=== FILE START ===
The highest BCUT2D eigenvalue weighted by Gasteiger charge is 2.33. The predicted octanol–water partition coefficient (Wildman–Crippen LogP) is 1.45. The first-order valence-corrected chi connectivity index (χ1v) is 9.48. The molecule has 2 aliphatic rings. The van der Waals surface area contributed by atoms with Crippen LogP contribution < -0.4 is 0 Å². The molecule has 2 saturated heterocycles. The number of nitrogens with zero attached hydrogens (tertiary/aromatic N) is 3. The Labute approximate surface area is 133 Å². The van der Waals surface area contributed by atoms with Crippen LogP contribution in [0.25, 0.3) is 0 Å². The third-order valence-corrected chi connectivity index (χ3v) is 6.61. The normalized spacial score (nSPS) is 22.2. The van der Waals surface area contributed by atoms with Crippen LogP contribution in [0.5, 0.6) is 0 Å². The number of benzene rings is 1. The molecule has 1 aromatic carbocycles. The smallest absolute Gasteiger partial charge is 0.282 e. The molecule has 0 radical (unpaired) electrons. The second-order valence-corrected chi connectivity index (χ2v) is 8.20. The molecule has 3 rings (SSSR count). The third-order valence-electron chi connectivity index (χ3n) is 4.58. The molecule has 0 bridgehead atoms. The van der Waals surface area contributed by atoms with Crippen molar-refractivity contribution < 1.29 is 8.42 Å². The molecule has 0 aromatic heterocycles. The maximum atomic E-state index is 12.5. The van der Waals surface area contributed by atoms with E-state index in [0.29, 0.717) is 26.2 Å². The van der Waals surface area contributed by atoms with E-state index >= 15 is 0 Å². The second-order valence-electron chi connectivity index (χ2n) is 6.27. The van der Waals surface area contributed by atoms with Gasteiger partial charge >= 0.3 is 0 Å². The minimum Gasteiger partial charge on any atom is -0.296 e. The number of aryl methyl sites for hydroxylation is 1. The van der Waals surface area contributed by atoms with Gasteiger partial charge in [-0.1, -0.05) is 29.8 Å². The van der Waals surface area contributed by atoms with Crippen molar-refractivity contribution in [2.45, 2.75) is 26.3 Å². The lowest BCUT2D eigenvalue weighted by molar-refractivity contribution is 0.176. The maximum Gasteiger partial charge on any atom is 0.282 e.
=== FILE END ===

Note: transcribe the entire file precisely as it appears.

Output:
The highest BCUT2D eigenvalue weighted by Gasteiger charge is 2.33. The predicted octanol–water partition coefficient (Wildman–Crippen LogP) is 1.45. The first-order valence-corrected chi connectivity index (χ1v) is 9.48. The molecule has 2 aliphatic rings. The van der Waals surface area contributed by atoms with Crippen LogP contribution < -0.4 is 0 Å². The molecule has 2 saturated heterocycles. The number of nitrogens with zero attached hydrogens (tertiary/aromatic N) is 3. The Labute approximate surface area is 133 Å². The van der Waals surface area contributed by atoms with Crippen LogP contribution in [0.25, 0.3) is 0 Å². The third-order valence-corrected chi connectivity index (χ3v) is 6.61. The normalized spacial score (nSPS) is 22.2. The van der Waals surface area contributed by atoms with Crippen LogP contribution in [0.5, 0.6) is 0 Å². The number of benzene rings is 1. The molecule has 1 aromatic carbocycles. The smallest absolute Gasteiger partial charge is 0.282 e. The molecule has 0 radical (unpaired) electrons. The second-order valence-corrected chi connectivity index (χ2v) is 8.20. The molecule has 3 rings (SSSR count). The third-order valence-electron chi connectivity index (χ3n) is 4.58. The molecule has 0 bridgehead atoms. The van der Waals surface area contributed by atoms with Crippen molar-refractivity contribution < 1.29 is 8.42 Å². The molecule has 0 aromatic heterocycles. The maximum atomic E-state index is 12.5. The van der Waals surface area contributed by atoms with E-state index in [0.29, 0.717) is 26.2 Å². The van der Waals surface area contributed by atoms with E-state index >= 15 is 0 Å². The second-order valence-electron chi connectivity index (χ2n) is 6.27. The van der Waals surface area contributed by atoms with Gasteiger partial charge >= 0.3 is 0 Å². The minimum Gasteiger partial charge on any atom is -0.296 e. The number of aryl methyl sites for hydroxylation is 1. The van der Waals surface area contributed by atoms with Gasteiger partial charge in [-0.1, -0.05) is 29.8 Å². The van der Waals surface area contributed by atoms with Crippen molar-refractivity contribution in [2.45, 2.75) is 26.3 Å². The lowest BCUT2D eigenvalue weighted by molar-refractivity contribution is 0.176. The maximum Gasteiger partial charge on any atom is 0.282 e.